‘The swinging Dean peps up the Psalms’: Walter Hussey and Leonard Bernstein’s Chichester Psalms

[An edited extract from my recent book on Walter Hussey, Anglican patron of the arts.]

Walter Hussey is chiefly known for an extraordinary sequence of commissions of contemporary art and music, firstly for St Matthew’s church Northampton from 1943 and, between 1955 and 1977, for Chichester Cathedral of which he was Dean. Henry Moore, Graham Sutherland, W.H. Auden, Benjamin Britten, Lennox Berkeley, Gerald Finzi, Michael Tippett all produced work for Northampton in the space of four astonishing years; in Chichester, there was John Piper, Sutherland again, Marc Chagall, William Walton, and Lennox Berkeley again, to name only a few.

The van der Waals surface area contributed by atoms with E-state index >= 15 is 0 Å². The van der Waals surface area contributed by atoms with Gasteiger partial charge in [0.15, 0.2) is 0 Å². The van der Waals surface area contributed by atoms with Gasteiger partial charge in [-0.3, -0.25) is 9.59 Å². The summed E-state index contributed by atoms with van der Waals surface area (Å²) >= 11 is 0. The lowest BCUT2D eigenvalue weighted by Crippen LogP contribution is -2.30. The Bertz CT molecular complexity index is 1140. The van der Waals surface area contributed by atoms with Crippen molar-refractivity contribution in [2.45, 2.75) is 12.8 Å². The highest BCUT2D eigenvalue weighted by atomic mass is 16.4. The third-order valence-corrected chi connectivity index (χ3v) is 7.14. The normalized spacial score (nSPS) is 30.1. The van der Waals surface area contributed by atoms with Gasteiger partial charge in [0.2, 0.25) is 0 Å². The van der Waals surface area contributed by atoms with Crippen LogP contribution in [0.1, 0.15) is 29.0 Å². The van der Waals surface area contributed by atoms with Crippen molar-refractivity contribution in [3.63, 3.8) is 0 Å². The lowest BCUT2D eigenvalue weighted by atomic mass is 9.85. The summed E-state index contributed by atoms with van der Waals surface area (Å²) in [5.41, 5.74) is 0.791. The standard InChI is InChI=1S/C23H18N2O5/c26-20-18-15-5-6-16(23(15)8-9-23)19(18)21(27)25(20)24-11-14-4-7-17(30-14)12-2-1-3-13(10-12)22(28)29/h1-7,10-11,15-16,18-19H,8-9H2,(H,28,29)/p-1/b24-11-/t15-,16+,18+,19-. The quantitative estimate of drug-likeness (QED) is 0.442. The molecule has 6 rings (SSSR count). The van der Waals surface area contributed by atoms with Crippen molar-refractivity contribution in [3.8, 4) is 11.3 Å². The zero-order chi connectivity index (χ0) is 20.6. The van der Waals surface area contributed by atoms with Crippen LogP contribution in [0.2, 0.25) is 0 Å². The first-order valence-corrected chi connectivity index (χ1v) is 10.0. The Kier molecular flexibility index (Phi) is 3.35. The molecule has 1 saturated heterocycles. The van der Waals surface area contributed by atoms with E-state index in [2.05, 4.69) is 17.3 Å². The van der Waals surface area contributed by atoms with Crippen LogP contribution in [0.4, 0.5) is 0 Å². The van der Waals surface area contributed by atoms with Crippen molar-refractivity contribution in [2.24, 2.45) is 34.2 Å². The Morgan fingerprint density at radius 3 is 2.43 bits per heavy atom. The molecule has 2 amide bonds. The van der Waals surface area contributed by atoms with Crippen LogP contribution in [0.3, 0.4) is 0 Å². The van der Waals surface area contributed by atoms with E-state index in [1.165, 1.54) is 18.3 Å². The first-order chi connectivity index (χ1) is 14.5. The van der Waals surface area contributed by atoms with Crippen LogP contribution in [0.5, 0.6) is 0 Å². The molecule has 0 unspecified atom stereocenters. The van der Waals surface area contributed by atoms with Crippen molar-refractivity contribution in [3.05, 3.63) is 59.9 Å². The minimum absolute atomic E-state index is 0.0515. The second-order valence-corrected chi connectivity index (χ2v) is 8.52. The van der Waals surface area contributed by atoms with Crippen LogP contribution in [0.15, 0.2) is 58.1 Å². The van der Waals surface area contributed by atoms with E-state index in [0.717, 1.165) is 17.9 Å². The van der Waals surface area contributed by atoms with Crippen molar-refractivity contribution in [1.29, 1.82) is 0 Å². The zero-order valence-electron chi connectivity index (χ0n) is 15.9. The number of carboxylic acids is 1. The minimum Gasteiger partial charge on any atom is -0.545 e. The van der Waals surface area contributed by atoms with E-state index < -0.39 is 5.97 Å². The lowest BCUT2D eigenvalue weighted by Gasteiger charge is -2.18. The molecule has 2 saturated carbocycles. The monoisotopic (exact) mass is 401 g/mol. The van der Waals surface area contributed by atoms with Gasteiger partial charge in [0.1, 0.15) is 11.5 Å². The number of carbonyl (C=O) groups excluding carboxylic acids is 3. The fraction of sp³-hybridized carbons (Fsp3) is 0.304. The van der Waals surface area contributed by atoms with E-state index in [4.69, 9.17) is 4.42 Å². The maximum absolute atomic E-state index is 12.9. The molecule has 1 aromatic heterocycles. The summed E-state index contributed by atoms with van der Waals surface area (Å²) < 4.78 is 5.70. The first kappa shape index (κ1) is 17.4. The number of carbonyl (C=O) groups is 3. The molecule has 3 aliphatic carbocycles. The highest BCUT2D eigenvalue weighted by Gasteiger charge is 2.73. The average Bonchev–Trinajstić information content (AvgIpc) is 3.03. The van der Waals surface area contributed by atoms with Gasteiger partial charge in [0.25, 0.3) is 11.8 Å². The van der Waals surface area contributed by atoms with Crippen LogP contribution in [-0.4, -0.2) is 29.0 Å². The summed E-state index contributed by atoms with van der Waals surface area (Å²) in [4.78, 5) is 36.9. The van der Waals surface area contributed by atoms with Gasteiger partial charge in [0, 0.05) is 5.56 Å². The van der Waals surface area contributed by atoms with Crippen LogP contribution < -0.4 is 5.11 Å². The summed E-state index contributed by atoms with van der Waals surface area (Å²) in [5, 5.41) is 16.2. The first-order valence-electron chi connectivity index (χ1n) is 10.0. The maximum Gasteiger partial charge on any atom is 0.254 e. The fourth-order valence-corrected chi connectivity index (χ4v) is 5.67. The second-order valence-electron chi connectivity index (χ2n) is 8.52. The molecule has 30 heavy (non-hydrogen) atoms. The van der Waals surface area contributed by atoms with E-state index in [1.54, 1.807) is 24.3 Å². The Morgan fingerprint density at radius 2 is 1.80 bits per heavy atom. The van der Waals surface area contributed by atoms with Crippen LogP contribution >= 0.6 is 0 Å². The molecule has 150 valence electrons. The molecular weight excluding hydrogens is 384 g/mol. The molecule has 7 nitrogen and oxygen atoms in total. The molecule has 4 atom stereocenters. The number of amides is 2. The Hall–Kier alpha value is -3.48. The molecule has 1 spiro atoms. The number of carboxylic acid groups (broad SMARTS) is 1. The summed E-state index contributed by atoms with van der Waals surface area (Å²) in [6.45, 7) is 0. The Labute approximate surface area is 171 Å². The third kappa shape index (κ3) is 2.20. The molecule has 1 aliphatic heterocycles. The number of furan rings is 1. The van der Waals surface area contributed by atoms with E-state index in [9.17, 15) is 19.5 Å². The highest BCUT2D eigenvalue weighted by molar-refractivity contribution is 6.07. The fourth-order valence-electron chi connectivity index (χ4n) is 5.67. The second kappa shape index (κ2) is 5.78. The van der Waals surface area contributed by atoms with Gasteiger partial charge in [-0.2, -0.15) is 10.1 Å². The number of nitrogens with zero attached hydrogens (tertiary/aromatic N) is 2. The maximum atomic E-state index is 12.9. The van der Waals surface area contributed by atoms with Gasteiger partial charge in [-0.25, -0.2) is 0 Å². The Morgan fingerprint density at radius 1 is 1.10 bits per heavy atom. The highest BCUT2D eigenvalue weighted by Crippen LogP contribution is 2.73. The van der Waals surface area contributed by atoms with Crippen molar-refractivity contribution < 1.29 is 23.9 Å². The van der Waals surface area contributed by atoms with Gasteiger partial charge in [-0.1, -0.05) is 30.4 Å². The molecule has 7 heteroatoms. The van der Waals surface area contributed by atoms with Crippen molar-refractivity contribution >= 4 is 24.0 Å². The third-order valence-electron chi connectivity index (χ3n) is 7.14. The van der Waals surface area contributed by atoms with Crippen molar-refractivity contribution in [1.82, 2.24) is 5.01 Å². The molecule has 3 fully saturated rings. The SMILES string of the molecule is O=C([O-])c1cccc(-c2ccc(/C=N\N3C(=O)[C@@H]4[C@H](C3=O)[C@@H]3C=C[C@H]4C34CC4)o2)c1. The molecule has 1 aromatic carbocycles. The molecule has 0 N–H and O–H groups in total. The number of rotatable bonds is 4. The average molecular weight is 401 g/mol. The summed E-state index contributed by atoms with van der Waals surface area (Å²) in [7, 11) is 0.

What motivated Hussey to do this? Although he had few practical examples to follow in the 1940s, he was not without intellectual backing. ‘The general notion among pious folk in the nineteenth century’ wrote the Anglican priest Percy Dearmer in 1924 ‘was that art was rather wrong, while the poets and artists of Europe generally considered that religion was rather stupid.’ However, now, he thought, ‘ we are discovering that in [the arts] we touch the eternal world – that art is in fact religious. The object of art is not to give pleasure, as our fathers assumed, but to express the highest spiritual realities. Art is not only delightful: it is necessary.’

Hussey in his study in the early 1970s. Image copyright Sussex Life, all rights reserved.